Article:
DON EMMERT/AFP/Getty Images
Russia's Ambassador to the United Nations Vitaly Churkin (L) and Syria's Ambassador to the UN Bashar al-Ja'fari speak before a United Nations Security Council vote on Syria July 19, 2012 at the United Nations in New York. Russia and China on Thursday vetoed a UN Security Council resolution that would impose sanctions against Syria's President Bashar al-Assad if he does not end the use of heavy weapons. It was the third time in nine months that Russia and China have used their powers as permanent members of the 15-nation council to block resolutions on Syria. There were 11 votes in favor, Russia and China's votes against and two abstentions.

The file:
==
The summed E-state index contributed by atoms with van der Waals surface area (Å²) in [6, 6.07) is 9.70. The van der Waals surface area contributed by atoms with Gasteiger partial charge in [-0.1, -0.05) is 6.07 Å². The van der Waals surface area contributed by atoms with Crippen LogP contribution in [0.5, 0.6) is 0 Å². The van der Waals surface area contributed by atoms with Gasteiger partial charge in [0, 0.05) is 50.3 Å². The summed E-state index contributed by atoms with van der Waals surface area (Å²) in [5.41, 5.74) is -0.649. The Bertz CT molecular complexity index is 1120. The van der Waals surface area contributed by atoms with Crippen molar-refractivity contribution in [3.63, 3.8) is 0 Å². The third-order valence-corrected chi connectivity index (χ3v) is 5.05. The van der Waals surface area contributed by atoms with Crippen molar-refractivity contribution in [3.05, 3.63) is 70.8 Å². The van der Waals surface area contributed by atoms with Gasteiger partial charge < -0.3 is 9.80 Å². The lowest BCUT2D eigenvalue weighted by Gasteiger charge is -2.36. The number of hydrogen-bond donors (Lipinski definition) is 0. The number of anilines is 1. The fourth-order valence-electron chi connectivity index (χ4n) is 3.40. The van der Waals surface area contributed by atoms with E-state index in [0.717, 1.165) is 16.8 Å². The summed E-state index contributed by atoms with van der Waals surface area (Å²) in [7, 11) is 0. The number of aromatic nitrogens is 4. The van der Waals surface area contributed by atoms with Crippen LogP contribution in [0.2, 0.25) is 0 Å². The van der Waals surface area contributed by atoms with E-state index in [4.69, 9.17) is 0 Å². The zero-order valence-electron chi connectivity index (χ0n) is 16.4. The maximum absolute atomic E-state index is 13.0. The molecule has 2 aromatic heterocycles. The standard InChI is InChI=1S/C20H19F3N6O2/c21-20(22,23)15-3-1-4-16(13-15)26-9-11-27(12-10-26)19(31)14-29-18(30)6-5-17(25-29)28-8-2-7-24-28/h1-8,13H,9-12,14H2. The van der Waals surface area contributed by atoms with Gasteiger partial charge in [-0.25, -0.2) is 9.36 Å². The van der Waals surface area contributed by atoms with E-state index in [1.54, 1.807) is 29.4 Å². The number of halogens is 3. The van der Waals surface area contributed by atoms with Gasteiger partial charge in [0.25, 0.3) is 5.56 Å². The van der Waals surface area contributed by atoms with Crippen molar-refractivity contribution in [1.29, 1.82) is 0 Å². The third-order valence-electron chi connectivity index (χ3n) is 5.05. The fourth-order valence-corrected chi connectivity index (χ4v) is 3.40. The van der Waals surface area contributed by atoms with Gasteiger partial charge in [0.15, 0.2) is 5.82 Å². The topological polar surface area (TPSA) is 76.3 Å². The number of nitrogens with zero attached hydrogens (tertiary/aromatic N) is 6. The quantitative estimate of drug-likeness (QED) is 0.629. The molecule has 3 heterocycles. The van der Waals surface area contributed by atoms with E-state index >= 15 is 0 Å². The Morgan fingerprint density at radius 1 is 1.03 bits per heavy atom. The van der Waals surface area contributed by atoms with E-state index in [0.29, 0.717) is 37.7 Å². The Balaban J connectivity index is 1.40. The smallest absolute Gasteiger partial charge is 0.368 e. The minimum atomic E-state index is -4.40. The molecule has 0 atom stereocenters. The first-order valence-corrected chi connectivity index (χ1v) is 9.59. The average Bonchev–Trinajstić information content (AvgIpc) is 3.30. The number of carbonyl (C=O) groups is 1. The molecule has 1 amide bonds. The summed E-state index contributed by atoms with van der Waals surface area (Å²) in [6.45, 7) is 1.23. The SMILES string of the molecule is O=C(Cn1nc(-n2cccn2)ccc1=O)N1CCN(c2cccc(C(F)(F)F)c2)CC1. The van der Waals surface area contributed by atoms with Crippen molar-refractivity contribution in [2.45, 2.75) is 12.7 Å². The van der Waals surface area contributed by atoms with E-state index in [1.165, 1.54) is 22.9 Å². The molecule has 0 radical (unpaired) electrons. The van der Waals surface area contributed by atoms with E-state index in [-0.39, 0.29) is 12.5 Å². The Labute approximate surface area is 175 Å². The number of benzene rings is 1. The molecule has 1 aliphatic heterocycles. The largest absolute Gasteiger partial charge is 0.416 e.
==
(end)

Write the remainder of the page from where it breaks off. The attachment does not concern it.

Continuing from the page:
After Syrian rebels bombed a high level security meeting in the capital Damascus Wednesday, rumors were swirling that the Syrian leader Bashar al Assad was injured or missing.
But early Thursday, Syrian state TV showed Assad alongside his newly appointed defense minister, replacing the minister killed Wednesday in the bombing.
In New York, the UN Security Council failed in its effort to impose new sanctions after Russia and China vetoed the resolution. The British ambassador to the UN Mark Lyall Grant condemned the move, saying, "Russia and China are failing in their responsibilities as permanent members of the security council to help end the crisis in Syria."
Today's UN vote left in limbo the question of UN monitors, whose mandate expires Friday.
Middle East watchers in Washington, London, Beirut and elsewhere are trying to puzzle through what the endgame might be. After Assad, what next?
NPR's Deborah Amos joins the show to discuss the future of Syria.
Deborah Amos, NPR correspondent in Middle East